DENVER—An Arkansas Baptist couple filed a petition for the entire 10th Circuit Court of Appeals to rehear their lawsuit against LifeWay Christian Resources that challenged the sale of Glorieta Conference Center near Santa Fe, N.M.
Kirk and Susie Tompkins of Little Rock, Ark., filed the petition Jan. 4—two weeks after the court of appeals affirmed a lower court’s dismissal of their suit against LifeWay, the Southern Baptist Convention’s Executive Committee and both organizations’ officers and chief administrators.
“We have not yet thrown in the towel,” Kirk Tompkins said in an email.
The couple filed a petition for a review by all the available judges in the federal circuit court, rather than a typical three-judge panel. The court’s website includes a statement identifying this as “an extraordinary procedure, and if the court finds the petition frivolous, the filing party may be ordered to pay a money penalty of up to $500.”
The Tompkinses asserted LifeWay misled and mistreated individuals who owned homes on leased land at Glorieta. They insisted LifeWay offered significantly less than market value for the houses when the agency sold the conference center to a new corporation called Glorieta 2.0.
In their petition for a panel rehearing, the Tompkinses point out they brought their suit without the benefit of legal counsel. The petition cites precedents indicating the documents they filed “cannot be held to the same standard as pleadings drafted by attorneys,” and the court should provide “wide latitude” when considering their case.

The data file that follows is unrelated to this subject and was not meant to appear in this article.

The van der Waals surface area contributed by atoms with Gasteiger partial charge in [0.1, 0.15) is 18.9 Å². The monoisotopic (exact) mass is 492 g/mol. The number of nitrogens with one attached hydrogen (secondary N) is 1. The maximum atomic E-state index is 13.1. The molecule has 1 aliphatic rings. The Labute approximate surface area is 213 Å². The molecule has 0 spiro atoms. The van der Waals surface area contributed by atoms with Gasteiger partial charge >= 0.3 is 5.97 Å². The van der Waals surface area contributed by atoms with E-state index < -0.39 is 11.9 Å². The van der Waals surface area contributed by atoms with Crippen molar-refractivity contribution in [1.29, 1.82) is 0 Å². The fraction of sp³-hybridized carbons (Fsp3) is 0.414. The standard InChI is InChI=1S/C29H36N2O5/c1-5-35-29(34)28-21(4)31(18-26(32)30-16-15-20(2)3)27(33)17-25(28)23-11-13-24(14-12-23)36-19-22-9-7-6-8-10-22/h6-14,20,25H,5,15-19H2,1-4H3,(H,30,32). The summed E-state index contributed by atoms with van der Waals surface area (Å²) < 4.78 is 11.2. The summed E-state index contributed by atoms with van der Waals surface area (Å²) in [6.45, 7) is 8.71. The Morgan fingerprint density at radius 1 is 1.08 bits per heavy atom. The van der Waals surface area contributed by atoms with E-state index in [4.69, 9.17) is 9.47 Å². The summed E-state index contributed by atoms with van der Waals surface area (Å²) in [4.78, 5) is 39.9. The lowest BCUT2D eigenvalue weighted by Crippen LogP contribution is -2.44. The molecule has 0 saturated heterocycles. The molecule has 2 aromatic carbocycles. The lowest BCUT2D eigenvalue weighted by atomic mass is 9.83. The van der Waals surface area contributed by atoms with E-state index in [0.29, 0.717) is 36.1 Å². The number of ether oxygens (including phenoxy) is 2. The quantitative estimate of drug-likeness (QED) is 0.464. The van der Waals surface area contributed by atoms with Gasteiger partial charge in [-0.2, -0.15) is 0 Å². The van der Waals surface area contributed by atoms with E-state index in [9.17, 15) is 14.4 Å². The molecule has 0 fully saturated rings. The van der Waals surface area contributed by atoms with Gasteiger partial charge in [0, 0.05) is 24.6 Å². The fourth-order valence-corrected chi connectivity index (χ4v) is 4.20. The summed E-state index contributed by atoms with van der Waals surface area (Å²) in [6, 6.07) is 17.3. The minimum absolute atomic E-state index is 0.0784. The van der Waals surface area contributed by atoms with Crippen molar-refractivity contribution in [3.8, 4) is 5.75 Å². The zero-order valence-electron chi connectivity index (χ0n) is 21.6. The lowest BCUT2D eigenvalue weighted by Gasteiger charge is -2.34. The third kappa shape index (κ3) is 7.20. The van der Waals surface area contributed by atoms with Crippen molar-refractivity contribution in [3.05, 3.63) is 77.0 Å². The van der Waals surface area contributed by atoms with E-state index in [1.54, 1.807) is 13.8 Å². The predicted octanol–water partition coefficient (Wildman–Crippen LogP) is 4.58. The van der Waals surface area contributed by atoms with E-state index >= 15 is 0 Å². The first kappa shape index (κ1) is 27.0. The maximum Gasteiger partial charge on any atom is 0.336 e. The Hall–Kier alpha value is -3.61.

When the court of appeals appointed an attorney, the lawyer “failed to provide oral preparation and evidence” for oral arguments, the petition asserts.
The couple sought $12.5 million in damages for themselves and others affected by the sale. When the U.S. District Court dismissed the original lawsuit, they filed an appeal.
However, a federal appeals court affirmed the lower court’s decision. Circuit Judge Carlos F. Lucero ruled the couple “lacked prudential standing,” and while the lease arrangement “operated to the detriment” of the Tompkinses, it did not reach the legal standard of procedural or substantive “unconscionability.”
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“Each step of the way, the courts have wisely demonstrated the frivolity of the suit and strongly affirmed LifeWay’s position,” said Thom Rainer, president and chief executive officer of LifeWay.
“There is nothing new here. We have full confidence this latest effort will be denied by the court.”